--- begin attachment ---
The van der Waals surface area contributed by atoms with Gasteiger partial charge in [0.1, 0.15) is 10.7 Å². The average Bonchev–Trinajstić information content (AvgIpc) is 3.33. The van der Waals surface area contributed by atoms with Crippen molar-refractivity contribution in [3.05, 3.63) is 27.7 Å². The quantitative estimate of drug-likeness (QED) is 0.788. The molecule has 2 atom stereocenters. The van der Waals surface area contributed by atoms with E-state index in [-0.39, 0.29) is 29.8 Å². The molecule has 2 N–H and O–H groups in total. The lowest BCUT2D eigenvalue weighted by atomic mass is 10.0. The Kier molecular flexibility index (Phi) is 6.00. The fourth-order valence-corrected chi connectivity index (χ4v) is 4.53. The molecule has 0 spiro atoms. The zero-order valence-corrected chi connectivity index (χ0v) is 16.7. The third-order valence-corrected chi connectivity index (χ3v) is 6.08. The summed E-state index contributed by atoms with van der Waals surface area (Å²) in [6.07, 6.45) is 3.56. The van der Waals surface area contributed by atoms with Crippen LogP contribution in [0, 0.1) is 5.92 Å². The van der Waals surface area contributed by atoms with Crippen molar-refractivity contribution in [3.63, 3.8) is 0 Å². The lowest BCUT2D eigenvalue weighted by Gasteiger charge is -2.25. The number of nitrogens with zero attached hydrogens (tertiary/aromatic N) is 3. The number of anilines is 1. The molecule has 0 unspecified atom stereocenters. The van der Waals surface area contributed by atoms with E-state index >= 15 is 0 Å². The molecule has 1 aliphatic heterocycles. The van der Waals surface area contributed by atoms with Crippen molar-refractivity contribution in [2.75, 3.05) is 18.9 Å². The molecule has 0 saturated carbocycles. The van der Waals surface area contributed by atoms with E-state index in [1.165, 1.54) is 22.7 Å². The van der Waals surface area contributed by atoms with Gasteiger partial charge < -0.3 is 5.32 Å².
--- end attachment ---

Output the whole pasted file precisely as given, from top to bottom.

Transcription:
The van der Waals surface area contributed by atoms with Gasteiger partial charge in [0.1, 0.15) is 10.7 Å². The average Bonchev–Trinajstić information content (AvgIpc) is 3.33. The van der Waals surface area contributed by atoms with Crippen molar-refractivity contribution in [3.05, 3.63) is 27.7 Å². The quantitative estimate of drug-likeness (QED) is 0.788. The molecule has 2 atom stereocenters. The van der Waals surface area contributed by atoms with E-state index in [-0.39, 0.29) is 29.8 Å². The molecule has 2 N–H and O–H groups in total. The lowest BCUT2D eigenvalue weighted by atomic mass is 10.0. The Kier molecular flexibility index (Phi) is 6.00. The fourth-order valence-corrected chi connectivity index (χ4v) is 4.53. The molecule has 0 spiro atoms. The zero-order valence-corrected chi connectivity index (χ0v) is 16.7. The third-order valence-corrected chi connectivity index (χ3v) is 6.08. The summed E-state index contributed by atoms with van der Waals surface area (Å²) in [6.07, 6.45) is 3.56. The van der Waals surface area contributed by atoms with Crippen LogP contribution in [0, 0.1) is 5.92 Å². The van der Waals surface area contributed by atoms with Crippen molar-refractivity contribution in [3.63, 3.8) is 0 Å². The lowest BCUT2D eigenvalue weighted by Gasteiger charge is -2.25. The number of nitrogens with zero attached hydrogens (tertiary/aromatic N) is 3. The number of anilines is 1. The molecule has 0 unspecified atom stereocenters. The van der Waals surface area contributed by atoms with E-state index >= 15 is 0 Å². The molecule has 1 aliphatic heterocycles. The van der Waals surface area contributed by atoms with Crippen molar-refractivity contribution in [2.75, 3.05) is 18.9 Å². The molecule has 0 saturated carbocycles. The van der Waals surface area contributed by atoms with E-state index in [1.165, 1.54) is 22.7 Å². The van der Waals surface area contributed by atoms with Gasteiger partial charge < -0.3 is 5.32 Å².